An outermost part 83 of the circumferential surface of the button battery 80, which outermost part 83 is farthest in the X1 direction from the center, is located further inside of the button battery holder 70 than the terminal part 56 e. The terminal part 56 e pushes a part of the button battery 80, which part is a distance away from the outermost part 83 in the Y1 direction, by the force F2 in the X2 direction. Thus, the button battery 80 is held and biased toward the partition 33 by the positive electrode 56 so as not to easily come off the button battery holder 70.

When the positive electrode 56 is pressed by the button battery 80 being pushed into the button battery holder 70, the bottom part 56 d 1 touches the inner surface of the side plate 32X1 and limits the movement of the positive electrode 56 in the X1 direction. This configuration makes it possible to cause the flat spring part 56 d to be bent in the X1 direction, thereby to generate a sufficient force F2, and to firmly hold the button battery 80 in the button battery holder 70.

After the button battery 80 is installed, the upper-half case 20 is attached to the lower-half case 30 as described above. With the button battery 80 installed and the upper-half case 20 attached, the transceiver 10 can be used by operating the knobs 65 a and 66 a.

The button battery 80 installed in the button battery holder 70 can be removed by firmly pushing it in the Y1 direction, for example, with a finger.

As shown in FIGS. 2, 3, and 4A, the knobs 65 a and 66 a are located, respectively, in the recesses 45X2 and 45X1 formed in the case 11, and the tip surfaces of the knobs 65 a and 66 a, respectively, are substantially in the same planes as those of the external surfaces of the side plates 32X1 and 32X2. This configuration makes it possible to prevent unintentional operations of the knobs 65 a and 66 a by the user holding the transceiver 10 in hand and to prevent the knobs 55 a and 56 a from being moved when the transceiver 10 is pressed against something or when the transceiver 10 drops on the floor.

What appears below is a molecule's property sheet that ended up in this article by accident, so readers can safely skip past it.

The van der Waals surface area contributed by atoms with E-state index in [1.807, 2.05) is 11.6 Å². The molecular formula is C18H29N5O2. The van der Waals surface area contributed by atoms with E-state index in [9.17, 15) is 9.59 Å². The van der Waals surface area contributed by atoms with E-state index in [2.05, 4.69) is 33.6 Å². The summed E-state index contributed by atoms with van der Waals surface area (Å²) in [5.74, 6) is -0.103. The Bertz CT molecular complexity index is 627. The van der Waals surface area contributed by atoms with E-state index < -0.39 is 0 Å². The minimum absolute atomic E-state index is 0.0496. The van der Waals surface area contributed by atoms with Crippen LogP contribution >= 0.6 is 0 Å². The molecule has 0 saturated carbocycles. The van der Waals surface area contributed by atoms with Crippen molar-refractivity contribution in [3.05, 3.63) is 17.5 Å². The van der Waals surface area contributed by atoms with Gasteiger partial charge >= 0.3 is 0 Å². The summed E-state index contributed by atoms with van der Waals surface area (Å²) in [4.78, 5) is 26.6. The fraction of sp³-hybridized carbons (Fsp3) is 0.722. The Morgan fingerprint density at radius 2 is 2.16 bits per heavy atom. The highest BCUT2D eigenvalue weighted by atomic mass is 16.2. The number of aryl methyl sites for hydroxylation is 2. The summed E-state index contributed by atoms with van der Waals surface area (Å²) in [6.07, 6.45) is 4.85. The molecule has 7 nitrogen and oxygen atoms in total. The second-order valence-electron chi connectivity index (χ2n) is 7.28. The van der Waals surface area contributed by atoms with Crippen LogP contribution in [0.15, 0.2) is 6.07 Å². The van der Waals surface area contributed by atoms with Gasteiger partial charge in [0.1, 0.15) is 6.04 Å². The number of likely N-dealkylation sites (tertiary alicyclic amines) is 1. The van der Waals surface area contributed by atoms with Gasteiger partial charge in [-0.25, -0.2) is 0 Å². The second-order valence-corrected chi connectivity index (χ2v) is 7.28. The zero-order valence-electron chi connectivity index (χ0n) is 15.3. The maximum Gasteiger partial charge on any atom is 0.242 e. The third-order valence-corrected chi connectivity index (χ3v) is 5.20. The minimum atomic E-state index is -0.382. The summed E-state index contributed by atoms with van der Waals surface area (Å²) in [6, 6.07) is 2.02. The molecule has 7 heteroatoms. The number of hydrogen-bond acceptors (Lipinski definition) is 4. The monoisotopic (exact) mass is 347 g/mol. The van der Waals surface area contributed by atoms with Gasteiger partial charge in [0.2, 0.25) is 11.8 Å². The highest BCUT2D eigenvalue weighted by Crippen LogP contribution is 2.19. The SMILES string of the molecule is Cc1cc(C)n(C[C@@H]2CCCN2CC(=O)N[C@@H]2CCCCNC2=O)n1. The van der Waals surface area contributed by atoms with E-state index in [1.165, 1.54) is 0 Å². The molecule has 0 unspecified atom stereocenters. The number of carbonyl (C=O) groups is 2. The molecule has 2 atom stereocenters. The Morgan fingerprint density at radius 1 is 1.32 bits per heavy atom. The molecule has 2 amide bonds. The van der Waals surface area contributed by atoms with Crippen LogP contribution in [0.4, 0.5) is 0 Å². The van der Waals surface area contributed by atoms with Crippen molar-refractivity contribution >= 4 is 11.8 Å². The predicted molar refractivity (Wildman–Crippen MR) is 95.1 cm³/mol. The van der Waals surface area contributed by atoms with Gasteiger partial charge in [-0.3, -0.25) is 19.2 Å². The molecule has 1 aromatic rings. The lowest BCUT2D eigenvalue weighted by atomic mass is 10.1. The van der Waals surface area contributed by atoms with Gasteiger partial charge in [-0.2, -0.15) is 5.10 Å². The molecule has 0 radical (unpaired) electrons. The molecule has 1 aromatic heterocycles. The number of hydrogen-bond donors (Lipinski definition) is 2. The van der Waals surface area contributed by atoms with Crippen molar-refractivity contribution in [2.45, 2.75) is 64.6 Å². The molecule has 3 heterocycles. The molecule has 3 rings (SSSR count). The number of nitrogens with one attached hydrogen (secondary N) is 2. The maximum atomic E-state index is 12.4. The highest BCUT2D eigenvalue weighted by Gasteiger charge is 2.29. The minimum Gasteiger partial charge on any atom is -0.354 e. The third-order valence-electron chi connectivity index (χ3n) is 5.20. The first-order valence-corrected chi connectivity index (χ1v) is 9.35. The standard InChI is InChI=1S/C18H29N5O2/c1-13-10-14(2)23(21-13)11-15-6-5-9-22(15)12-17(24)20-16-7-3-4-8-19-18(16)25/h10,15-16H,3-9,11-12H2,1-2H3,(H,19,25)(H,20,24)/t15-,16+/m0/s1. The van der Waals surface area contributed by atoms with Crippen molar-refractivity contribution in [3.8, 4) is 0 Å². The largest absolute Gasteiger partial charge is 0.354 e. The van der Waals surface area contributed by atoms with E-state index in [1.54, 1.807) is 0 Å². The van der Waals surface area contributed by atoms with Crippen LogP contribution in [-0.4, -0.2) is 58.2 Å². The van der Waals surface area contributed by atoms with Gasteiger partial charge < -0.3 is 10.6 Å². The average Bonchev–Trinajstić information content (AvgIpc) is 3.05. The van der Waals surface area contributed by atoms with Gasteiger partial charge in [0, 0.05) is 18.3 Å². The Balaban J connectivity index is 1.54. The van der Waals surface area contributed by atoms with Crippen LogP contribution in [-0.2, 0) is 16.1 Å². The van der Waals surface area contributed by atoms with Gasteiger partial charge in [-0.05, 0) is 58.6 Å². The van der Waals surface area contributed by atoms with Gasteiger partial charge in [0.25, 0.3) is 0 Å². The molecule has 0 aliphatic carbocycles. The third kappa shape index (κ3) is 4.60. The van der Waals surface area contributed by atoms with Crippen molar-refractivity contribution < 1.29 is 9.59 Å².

As shown in FIG. 2, a strap 90 can be attached to the transceiver 10 by putting it through the holes 47 and 48 in the lower-half case 30.

Also, as indicated by a dashed-two dotted line in FIG. 2, a circular hole 29 may be formed in the top plate 21 of the upper-half case 20 at a position corresponding to the coaxial connector 63. The opening 29 makes it possible to connect a coaxial connector on one end of a coaxial cable extending from a tester to the coaxial connector 63 and to measure the characteristics of the UWB antenna unit 60 without opening the case 11.